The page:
Wednesday, March 30, 2005
intuitionIntuition may be defined as the practice of drawing conclusions based upon untestable propositions. In many cases, the propositions underlying the intuition are not even known. I would not go so far as to say that intuition is "meaningless," not do I intend to argue that intuition is useless. (The title of this post is misleading; it is merely a teaser to get people to read a long and boring post that has nothing to do with current events.) However, I would say that intuition is highly limited in its value. Intuition does serve a valuable role, but in order to use it wisely, it is necessary to understand its limitations.
in·tu·i·tion (ĭn'tū-ĭsh'ən, -tyū-)
1. a) The act or faculty of knowing or sensing without the use of rational processes; immediate cognition; b) Knowledge gained by the use of this faculty; a perceptive insight.
2. A sense of something not evident or deducible; an impression.
Much decision-making is based upon the process of pattern recognition. That is, one inspects the current, specific situation regarding which one intends to make a decision. One then finds some kind of best fit between the specific situation under consideration, and a general pattern. Applying what is known about the general kind of situation, one then makes a guess about how to proceed in the current situation. Usually, the more experience one has in the general kind of situation under consideration, the more likely it is that intuition will lead to a correct course of action.
For example, let's say that a group of people all get lost in the woods. They have to figure out what to do. Usually, the person with the most experience being out in the woods will be in the best position to assume leadership.
Intuition works the other way, too. It used to infer characteristics of specific situations, based upon general patterns; it also can be used to infer general characteristics, based upon individual observations.
The problem is that there are some situations in which one's experience is highly limited. Indeed, there are some situations in which one's experience is nil. In such situations, intuition is likely to lead to incorrect conclusions.
Pick up an object, such as a corned beef sandwich from Zingerman's deli, in one of your hands. Raise the sandwich toward the ceiling several times, each time at a different speed. You will not be able to detect any difference in the mass of the sandwich at the various speeds. Your intuition will tell you that the mass of the sandwich is the same no matter how fast you are going. Only when you actually start to eat the sandwich, will there be any perceptible change in its mass.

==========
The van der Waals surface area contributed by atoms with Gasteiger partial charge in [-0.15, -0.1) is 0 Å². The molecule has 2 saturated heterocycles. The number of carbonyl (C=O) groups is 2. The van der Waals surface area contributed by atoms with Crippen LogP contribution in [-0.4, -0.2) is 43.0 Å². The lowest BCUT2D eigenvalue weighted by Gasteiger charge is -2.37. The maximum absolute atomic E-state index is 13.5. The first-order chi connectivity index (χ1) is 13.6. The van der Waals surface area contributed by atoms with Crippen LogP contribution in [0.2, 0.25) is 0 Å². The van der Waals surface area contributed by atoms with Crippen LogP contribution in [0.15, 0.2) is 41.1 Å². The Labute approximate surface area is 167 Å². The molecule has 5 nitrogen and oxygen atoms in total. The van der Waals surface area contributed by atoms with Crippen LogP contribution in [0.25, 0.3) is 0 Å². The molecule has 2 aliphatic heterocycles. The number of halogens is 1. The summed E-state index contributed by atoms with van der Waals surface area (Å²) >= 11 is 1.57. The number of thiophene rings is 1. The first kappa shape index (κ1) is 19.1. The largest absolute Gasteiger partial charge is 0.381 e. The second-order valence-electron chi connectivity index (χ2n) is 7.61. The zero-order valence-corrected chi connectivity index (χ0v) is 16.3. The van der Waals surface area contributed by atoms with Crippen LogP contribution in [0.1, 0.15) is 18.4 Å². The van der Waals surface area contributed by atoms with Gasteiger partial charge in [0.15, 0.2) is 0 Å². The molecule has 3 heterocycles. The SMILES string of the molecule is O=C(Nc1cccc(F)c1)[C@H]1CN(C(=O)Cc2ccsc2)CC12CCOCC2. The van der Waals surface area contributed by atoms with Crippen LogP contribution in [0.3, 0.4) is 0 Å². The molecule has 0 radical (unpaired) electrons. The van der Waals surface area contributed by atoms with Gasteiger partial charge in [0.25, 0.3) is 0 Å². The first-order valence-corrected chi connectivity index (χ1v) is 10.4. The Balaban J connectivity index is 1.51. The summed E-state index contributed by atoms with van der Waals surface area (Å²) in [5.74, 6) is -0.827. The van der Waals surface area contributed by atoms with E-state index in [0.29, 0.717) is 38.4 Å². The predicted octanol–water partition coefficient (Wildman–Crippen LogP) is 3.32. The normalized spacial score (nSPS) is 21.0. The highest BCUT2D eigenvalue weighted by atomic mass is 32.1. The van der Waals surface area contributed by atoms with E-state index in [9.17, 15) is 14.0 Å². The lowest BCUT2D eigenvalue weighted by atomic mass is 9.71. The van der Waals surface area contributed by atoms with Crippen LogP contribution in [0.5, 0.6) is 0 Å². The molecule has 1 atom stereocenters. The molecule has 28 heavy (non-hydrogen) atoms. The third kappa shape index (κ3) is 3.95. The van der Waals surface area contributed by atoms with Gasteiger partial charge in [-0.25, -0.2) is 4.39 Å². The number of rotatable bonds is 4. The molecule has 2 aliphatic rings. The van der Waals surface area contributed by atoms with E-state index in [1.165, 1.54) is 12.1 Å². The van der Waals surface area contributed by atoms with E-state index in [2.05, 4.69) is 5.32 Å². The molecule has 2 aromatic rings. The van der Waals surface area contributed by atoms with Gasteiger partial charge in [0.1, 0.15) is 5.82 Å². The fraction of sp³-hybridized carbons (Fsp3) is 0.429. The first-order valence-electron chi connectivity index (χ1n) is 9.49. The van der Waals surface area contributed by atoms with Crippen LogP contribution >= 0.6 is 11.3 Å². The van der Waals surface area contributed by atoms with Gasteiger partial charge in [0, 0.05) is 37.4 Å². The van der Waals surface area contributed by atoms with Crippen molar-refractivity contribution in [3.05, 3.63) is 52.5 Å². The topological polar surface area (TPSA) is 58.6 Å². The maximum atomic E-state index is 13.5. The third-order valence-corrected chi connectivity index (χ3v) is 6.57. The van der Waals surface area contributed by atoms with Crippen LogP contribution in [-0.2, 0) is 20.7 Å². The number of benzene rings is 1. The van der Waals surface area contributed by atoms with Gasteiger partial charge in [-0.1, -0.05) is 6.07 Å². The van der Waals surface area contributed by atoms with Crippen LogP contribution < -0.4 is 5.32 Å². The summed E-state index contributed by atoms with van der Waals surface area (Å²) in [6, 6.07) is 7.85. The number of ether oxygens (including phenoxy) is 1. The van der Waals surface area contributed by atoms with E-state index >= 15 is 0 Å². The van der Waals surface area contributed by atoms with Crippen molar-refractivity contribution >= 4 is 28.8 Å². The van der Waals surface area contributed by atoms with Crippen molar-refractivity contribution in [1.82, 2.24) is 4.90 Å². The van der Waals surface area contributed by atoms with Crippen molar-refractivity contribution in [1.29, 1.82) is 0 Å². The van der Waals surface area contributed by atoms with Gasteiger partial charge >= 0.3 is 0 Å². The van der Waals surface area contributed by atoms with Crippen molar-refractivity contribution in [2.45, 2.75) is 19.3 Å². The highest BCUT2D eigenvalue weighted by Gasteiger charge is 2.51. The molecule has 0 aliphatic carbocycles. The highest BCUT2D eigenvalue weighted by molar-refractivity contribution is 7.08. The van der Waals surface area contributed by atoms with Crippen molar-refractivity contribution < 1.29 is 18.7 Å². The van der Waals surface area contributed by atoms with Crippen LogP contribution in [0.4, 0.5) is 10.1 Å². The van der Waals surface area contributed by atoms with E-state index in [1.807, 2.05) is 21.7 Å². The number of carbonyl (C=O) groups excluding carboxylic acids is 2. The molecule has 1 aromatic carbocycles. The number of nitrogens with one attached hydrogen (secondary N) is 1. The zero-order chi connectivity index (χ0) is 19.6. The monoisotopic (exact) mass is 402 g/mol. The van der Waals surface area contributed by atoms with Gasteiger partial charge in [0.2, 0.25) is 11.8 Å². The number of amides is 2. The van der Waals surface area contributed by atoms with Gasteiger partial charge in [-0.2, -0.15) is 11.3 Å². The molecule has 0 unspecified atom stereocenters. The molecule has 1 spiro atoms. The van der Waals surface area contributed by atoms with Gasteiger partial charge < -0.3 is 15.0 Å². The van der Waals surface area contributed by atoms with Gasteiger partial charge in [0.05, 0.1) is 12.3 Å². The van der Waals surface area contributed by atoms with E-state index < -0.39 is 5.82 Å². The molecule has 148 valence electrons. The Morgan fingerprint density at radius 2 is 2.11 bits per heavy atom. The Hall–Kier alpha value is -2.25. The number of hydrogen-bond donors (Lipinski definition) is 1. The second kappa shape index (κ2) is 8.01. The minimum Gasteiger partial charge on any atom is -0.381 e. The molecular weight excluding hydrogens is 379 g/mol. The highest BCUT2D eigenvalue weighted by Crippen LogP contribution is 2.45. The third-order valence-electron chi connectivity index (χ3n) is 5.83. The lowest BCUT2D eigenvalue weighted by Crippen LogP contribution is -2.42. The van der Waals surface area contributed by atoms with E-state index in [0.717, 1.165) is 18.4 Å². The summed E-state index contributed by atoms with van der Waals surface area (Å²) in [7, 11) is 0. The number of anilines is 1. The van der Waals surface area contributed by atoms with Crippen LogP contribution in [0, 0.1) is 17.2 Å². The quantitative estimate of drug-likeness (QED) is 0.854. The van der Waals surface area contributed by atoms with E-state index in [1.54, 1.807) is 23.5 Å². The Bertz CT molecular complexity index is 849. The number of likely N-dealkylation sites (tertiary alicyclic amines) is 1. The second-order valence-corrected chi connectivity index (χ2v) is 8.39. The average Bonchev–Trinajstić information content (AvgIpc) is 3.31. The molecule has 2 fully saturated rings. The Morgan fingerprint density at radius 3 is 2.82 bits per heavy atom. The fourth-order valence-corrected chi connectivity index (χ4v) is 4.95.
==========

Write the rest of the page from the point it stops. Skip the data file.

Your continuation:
The reason that intuition is wrong about the relationship between speed and mass is this: we all spend all of our time traveling at a small fraction of the speed of light. At such slow speeds, the increase in mass with increasing speed is insignificant. This illustrates the most important limitation in the usefulness of intuition: intuition fails when one has limited experience.
#1 Who's Greenberg Anyway?
Zingerman's corned beef with chopped liver, leaf lettuce & our own russian dressing on double-baked jewish rye bread from zingerman's bakehouse.
$10.50 / $11.99
Great speed is one area in which we have no personal experience. If we routinely traveled at speeds close to the speed of light, our intuition would inform us of the fact that mass increases with speed. Other examples of this occur in the cases of great spans of time, or cases of systems of great complexity. Now put down the corned beef sandwich, and consider the human brain. There are about 1015 synaptic connections in the human brain, making it the most complex organ in the body; some say it is the most complex entity in the known universe. Of course, the known part of the Universe is only a tiny fraction, and I'm not sure how meaningful it is to isolate the brain from the rest of the body and call it an entity in and of itself. Even so, ten to the fifteenth power is a big number, big enough to indicate a very high level of complexity.